I have a friend whose company recently got funded. Their idea: to introduce a new payments system. If you read their response to the question “What makes you different from Paypal and Google Checkout?”, their answer was simple: “It doesn’t suck.” I was very envious of the big balls it takes to make that statement, but then realized that the statement is representative of a giant paradigm shift - one that I need the balls to talk about.
Here’s the OH SNAP zinger:
“In Higher Education today, the RFP process kills good products, and committee driven purchasing kills great design.”
We get questions all the time that sound something like this: “Yeah, but what does it DO!” Somehow, the idea that we have software that’s simple, usable, and sticky, doesn’t yet register as purchasing priorities in quite a bit of the Higher Ed crowd. But, these should be the top priorities.
The RFP and procurement process for software has traditionally been about Features. What features does your software have? We’re putting out an RFP for software with all of these Features. And if two software packages have the same Features, well you go with the one with the lower price, right? This process, in theory, creates a competitive environment in which the school saves money and yet satisfies their software needs.
But this process kills the potential for great products and also kills the possibility of creating great companies, and instead the RFP/Feature-based purchasing creates incentives for feature rich software that, while it may meet a laundry list of requirements, is either entirely unusable or aggravates almost everyone that uses it.
There are often a million little design decisions that total up into a great user experience. These can’t be listed out in line-item form. If they were, there would be a thousand things like this: “Appropriate use of white space. Consistently fast load times using memcache. Social Proof accompanied with calls to action.” There are also a million little efforts and characteristics that go into providing good service, many of which just go deep into the SOUL of the company that creates the software. Equally, there’s no checklist for this. It would sound like “Always friendly when I get them on the phone. The person helping me has direct access to engineering and product development.”
Feature driven software may suffice in the previous paradigms associated with administrative software. In administrative software, like ERP, SIS, CRM and other acronyms, you can write inane manuals and hold week long training sessions (which cost boatloads), and you can hire consultants to come in and augment the broken system to make it do what it promised it would do in the first place. Even more fun for these companies, you can hide a lot of the total cost of adoption in these services.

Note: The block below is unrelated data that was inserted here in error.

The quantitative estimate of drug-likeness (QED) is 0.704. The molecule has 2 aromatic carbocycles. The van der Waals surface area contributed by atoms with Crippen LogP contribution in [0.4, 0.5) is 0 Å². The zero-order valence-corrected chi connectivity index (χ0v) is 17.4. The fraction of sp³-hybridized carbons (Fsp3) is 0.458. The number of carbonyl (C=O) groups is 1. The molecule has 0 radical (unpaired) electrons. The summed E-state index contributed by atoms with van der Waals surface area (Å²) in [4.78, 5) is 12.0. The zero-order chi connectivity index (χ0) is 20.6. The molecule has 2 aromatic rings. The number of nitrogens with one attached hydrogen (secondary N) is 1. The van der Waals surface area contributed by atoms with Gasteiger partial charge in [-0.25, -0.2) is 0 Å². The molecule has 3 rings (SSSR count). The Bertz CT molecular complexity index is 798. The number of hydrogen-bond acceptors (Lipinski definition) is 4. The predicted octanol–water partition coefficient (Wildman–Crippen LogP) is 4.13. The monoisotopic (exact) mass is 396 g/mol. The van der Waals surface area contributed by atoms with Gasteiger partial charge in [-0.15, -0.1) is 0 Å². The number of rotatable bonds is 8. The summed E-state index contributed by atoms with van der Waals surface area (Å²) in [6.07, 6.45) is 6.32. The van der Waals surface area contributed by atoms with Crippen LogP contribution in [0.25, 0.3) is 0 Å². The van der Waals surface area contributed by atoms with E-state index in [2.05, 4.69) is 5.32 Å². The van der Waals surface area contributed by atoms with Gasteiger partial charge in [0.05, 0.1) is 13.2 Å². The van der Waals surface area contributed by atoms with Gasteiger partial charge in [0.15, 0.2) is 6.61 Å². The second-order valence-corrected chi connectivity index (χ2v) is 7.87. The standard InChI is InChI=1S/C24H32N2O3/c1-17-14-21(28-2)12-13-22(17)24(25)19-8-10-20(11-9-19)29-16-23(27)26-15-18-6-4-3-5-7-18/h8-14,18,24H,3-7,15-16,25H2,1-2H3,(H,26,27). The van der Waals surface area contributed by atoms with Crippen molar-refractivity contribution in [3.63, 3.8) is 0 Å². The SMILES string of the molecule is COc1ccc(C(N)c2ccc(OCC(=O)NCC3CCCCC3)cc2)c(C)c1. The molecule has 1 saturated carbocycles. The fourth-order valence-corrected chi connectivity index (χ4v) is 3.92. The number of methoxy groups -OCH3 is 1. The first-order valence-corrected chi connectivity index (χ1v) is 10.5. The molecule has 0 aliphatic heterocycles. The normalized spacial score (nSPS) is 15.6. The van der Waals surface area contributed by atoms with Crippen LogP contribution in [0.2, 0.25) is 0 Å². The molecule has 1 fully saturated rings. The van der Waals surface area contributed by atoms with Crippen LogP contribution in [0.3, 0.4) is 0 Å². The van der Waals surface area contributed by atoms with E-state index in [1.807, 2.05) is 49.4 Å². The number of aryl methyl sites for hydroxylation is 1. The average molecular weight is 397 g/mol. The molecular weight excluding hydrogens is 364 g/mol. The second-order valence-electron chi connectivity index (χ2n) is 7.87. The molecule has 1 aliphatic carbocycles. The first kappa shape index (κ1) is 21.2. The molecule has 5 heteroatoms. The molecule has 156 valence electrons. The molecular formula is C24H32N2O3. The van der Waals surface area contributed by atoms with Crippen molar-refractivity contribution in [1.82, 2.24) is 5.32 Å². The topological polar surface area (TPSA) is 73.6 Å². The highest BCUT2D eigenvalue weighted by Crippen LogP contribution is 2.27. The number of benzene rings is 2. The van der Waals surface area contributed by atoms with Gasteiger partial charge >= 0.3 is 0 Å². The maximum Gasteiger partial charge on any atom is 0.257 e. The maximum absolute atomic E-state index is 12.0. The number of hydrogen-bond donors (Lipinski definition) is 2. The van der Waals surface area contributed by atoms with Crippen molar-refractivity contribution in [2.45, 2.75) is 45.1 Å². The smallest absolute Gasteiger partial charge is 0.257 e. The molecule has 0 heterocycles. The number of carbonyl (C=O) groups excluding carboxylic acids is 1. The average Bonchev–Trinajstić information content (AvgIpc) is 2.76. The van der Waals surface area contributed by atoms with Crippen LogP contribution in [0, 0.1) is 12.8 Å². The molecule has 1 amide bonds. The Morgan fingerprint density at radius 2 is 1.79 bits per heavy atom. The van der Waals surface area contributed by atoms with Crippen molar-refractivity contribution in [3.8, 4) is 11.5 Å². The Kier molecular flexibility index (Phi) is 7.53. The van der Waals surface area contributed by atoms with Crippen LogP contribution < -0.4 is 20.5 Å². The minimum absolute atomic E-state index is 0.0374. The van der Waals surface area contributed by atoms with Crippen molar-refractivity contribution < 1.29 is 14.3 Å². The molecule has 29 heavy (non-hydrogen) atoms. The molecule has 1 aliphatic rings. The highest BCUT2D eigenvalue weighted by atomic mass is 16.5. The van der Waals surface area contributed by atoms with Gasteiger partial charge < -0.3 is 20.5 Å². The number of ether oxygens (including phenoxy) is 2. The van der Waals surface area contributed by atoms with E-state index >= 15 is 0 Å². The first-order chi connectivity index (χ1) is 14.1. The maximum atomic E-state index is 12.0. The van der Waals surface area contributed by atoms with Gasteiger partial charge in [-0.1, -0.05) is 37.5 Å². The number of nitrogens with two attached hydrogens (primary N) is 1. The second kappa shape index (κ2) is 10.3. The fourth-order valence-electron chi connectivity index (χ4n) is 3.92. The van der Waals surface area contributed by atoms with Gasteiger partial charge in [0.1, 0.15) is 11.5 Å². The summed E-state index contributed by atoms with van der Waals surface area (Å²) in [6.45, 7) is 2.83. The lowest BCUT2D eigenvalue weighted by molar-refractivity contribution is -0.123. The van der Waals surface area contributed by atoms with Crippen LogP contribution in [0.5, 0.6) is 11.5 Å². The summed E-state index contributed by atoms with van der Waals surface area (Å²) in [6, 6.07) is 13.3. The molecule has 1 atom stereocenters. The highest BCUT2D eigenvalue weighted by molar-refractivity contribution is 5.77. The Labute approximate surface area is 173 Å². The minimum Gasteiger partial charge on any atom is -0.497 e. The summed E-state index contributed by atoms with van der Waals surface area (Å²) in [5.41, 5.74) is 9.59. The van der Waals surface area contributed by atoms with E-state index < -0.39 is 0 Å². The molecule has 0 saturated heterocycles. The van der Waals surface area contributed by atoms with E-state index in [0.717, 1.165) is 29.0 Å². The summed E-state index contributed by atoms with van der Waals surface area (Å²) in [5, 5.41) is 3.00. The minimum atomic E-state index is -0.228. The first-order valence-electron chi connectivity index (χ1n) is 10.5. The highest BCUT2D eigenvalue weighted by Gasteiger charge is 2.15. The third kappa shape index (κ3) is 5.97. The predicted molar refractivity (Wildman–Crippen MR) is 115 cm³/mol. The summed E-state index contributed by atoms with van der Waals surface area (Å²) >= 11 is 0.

But obviously, in the face of consumer technology that works all the time and retains its allegiance to simplicity, usability, and stickiness, everyone in Higher Education is looking at their technology stack with a great degree of impatience. Everyone I’ve ever talked to in Higher Education talks about most of their software as a POS, even the ones that do solve their problems or process their workflow.
Look at my friend Daniel Rabinovich’s presentation at Web 2.0. Daniel is the CTO of the EBay of South America. They are an enormous and successful company, and the presentation is all about the fight to reduce complexity and get your design down to its Simple, Usable, and Sticky essence.
When you’re making user-centered software, having a lot of features is almost impossible. Casual users do not read manuals. They do not go to training. You can’t sell them consulting.
Well, actually, for some reason in Higher Ed there are consultants who train administrators to strategize around and use easy-to-use consumer technology like Facebook, but why they are so prolific or anyone finds them really necessary is beyond me. I think it has something to do with the fact that administrators, before they dive in, assume that this kind of training and planning is necessary because of their past experience with technology. I’ve been asked many times over to come speak or do some consulting. But I refuse out of principle. There are plenty of great consultants in Higher Education. But there’s a dearth of great products. Introducing a great product is Inigral’s mission.)
So, forget your old RFP, here’s the new RFP:
- Don’t suck.
- Keep your software simple, usable, and sticky.
- Solve at least one problem for me really, really well.
- Don’t complicate my life. It’s already complicated.
- Don’t stress me out. I’m already stressed.
- Be human. Give me a level of service that makes me like you.
- Surprise me with something elegant.